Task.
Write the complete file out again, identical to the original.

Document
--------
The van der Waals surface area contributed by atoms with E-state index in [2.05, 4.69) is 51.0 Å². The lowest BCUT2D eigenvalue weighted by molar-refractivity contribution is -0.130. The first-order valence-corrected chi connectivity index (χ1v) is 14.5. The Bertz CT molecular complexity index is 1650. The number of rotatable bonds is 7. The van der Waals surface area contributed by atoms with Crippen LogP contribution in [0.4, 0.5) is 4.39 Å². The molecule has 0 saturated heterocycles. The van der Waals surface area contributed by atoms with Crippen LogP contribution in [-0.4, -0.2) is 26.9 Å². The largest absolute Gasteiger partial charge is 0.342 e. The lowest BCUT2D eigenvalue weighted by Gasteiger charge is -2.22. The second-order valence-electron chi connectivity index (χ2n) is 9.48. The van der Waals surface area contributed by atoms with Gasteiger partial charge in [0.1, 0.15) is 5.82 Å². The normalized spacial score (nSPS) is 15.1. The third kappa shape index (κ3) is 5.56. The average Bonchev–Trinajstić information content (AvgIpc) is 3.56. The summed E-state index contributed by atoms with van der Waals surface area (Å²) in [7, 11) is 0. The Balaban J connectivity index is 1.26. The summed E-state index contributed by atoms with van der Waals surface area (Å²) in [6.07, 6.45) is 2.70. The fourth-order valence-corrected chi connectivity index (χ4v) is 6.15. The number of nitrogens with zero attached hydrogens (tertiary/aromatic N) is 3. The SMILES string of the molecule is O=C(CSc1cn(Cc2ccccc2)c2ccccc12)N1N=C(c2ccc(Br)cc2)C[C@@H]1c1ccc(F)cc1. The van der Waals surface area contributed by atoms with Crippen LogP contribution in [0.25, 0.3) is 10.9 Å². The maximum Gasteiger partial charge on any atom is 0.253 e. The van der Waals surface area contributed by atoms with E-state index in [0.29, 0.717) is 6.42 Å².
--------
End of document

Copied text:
The van der Waals surface area contributed by atoms with E-state index in [2.05, 4.69) is 51.0 Å². The lowest BCUT2D eigenvalue weighted by molar-refractivity contribution is -0.130. The first-order valence-corrected chi connectivity index (χ1v) is 14.5. The Bertz CT molecular complexity index is 1650. The number of rotatable bonds is 7. The van der Waals surface area contributed by atoms with Crippen LogP contribution in [0.4, 0.5) is 4.39 Å². The molecule has 0 saturated heterocycles. The van der Waals surface area contributed by atoms with Crippen LogP contribution in [-0.4, -0.2) is 26.9 Å². The largest absolute Gasteiger partial charge is 0.342 e. The lowest BCUT2D eigenvalue weighted by Gasteiger charge is -2.22. The second-order valence-electron chi connectivity index (χ2n) is 9.48. The van der Waals surface area contributed by atoms with Gasteiger partial charge in [0.1, 0.15) is 5.82 Å². The normalized spacial score (nSPS) is 15.1. The third kappa shape index (κ3) is 5.56. The average Bonchev–Trinajstić information content (AvgIpc) is 3.56. The summed E-state index contributed by atoms with van der Waals surface area (Å²) in [7, 11) is 0. The Balaban J connectivity index is 1.26. The summed E-state index contributed by atoms with van der Waals surface area (Å²) in [6.07, 6.45) is 2.70. The fourth-order valence-corrected chi connectivity index (χ4v) is 6.15. The number of nitrogens with zero attached hydrogens (tertiary/aromatic N) is 3. The SMILES string of the molecule is O=C(CSc1cn(Cc2ccccc2)c2ccccc12)N1N=C(c2ccc(Br)cc2)C[C@@H]1c1ccc(F)cc1. The van der Waals surface area contributed by atoms with Crippen LogP contribution in [0.25, 0.3) is 10.9 Å². The maximum Gasteiger partial charge on any atom is 0.253 e. The van der Waals surface area contributed by atoms with E-state index in [0.29, 0.717) is 6.42 Å².